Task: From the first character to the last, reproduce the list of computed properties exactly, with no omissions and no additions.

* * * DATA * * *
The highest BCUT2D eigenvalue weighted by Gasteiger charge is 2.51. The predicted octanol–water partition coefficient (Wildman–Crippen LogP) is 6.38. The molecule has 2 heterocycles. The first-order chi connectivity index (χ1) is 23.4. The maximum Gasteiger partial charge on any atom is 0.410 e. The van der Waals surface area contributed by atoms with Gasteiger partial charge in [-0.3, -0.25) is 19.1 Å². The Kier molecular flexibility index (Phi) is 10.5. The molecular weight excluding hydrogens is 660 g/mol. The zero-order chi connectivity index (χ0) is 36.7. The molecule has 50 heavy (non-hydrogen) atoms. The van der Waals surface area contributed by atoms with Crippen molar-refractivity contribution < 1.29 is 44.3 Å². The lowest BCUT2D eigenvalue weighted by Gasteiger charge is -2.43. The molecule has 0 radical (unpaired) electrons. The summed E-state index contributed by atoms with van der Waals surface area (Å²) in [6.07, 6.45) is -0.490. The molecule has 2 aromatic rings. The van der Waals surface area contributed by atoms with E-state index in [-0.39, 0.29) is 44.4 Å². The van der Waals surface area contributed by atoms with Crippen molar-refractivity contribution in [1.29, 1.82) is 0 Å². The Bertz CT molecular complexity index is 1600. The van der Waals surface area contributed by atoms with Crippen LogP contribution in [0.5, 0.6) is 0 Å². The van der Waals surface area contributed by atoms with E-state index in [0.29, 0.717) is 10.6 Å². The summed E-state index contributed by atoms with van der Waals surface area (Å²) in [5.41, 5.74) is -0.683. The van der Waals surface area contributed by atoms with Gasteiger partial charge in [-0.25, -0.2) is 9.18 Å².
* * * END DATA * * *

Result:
The highest BCUT2D eigenvalue weighted by Gasteiger charge is 2.51. The predicted octanol–water partition coefficient (Wildman–Crippen LogP) is 6.38. The molecule has 2 heterocycles. The first-order chi connectivity index (χ1) is 23.4. The maximum Gasteiger partial charge on any atom is 0.410 e. The van der Waals surface area contributed by atoms with Gasteiger partial charge in [-0.3, -0.25) is 19.1 Å². The Kier molecular flexibility index (Phi) is 10.5. The molecular weight excluding hydrogens is 660 g/mol. The zero-order chi connectivity index (χ0) is 36.7. The molecule has 50 heavy (non-hydrogen) atoms. The van der Waals surface area contributed by atoms with Crippen molar-refractivity contribution < 1.29 is 44.3 Å². The lowest BCUT2D eigenvalue weighted by Gasteiger charge is -2.43. The molecule has 0 radical (unpaired) electrons. The summed E-state index contributed by atoms with van der Waals surface area (Å²) in [6.07, 6.45) is -0.490. The molecule has 2 aromatic rings. The van der Waals surface area contributed by atoms with E-state index in [-0.39, 0.29) is 44.4 Å². The van der Waals surface area contributed by atoms with Crippen molar-refractivity contribution in [1.29, 1.82) is 0 Å². The Bertz CT molecular complexity index is 1600. The van der Waals surface area contributed by atoms with Crippen LogP contribution in [0.5, 0.6) is 0 Å². The van der Waals surface area contributed by atoms with E-state index in [0.29, 0.717) is 10.6 Å². The summed E-state index contributed by atoms with van der Waals surface area (Å²) in [5.41, 5.74) is -0.683. The van der Waals surface area contributed by atoms with Gasteiger partial charge in [-0.25, -0.2) is 9.18 Å².